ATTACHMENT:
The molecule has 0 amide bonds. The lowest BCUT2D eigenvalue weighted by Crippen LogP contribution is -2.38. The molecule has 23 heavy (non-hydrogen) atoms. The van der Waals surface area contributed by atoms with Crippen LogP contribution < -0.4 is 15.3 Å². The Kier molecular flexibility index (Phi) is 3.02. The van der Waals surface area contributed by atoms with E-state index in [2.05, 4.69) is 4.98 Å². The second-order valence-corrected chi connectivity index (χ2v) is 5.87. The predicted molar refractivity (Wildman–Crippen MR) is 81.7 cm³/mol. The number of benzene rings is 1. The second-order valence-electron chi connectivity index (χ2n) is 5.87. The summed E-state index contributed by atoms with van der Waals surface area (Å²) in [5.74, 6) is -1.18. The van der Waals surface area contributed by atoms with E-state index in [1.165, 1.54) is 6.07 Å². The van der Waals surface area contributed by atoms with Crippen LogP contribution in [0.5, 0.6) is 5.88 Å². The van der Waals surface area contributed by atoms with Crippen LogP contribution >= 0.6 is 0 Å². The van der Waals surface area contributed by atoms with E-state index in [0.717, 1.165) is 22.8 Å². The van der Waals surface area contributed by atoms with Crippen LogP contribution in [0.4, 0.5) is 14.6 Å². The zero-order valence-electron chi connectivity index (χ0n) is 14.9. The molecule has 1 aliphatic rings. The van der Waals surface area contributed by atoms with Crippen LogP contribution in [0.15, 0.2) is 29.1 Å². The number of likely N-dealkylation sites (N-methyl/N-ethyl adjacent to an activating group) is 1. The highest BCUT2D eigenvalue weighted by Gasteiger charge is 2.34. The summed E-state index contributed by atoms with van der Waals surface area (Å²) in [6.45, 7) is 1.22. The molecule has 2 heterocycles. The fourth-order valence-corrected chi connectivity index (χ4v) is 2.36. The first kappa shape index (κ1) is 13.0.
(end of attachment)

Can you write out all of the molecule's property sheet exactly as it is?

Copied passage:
The molecule has 0 amide bonds. The lowest BCUT2D eigenvalue weighted by Crippen LogP contribution is -2.38. The molecule has 23 heavy (non-hydrogen) atoms. The van der Waals surface area contributed by atoms with Crippen LogP contribution < -0.4 is 15.3 Å². The Kier molecular flexibility index (Phi) is 3.02. The van der Waals surface area contributed by atoms with E-state index in [2.05, 4.69) is 4.98 Å². The second-order valence-corrected chi connectivity index (χ2v) is 5.87. The predicted molar refractivity (Wildman–Crippen MR) is 81.7 cm³/mol. The number of benzene rings is 1. The second-order valence-electron chi connectivity index (χ2n) is 5.87. The summed E-state index contributed by atoms with van der Waals surface area (Å²) in [5.74, 6) is -1.18. The van der Waals surface area contributed by atoms with E-state index in [1.165, 1.54) is 6.07 Å². The van der Waals surface area contributed by atoms with Crippen LogP contribution in [0.5, 0.6) is 5.88 Å². The van der Waals surface area contributed by atoms with Crippen LogP contribution >= 0.6 is 0 Å². The van der Waals surface area contributed by atoms with E-state index in [0.717, 1.165) is 22.8 Å². The van der Waals surface area contributed by atoms with Crippen LogP contribution in [0.4, 0.5) is 14.6 Å². The zero-order valence-electron chi connectivity index (χ0n) is 14.9. The molecule has 1 aliphatic rings. The van der Waals surface area contributed by atoms with Crippen LogP contribution in [0.15, 0.2) is 29.1 Å². The number of likely N-dealkylation sites (N-methyl/N-ethyl adjacent to an activating group) is 1. The highest BCUT2D eigenvalue weighted by Gasteiger charge is 2.34. The summed E-state index contributed by atoms with van der Waals surface area (Å²) in [6.45, 7) is 1.22. The molecule has 2 heterocycles. The fourth-order valence-corrected chi connectivity index (χ4v) is 2.36. The first kappa shape index (κ1) is 13.0.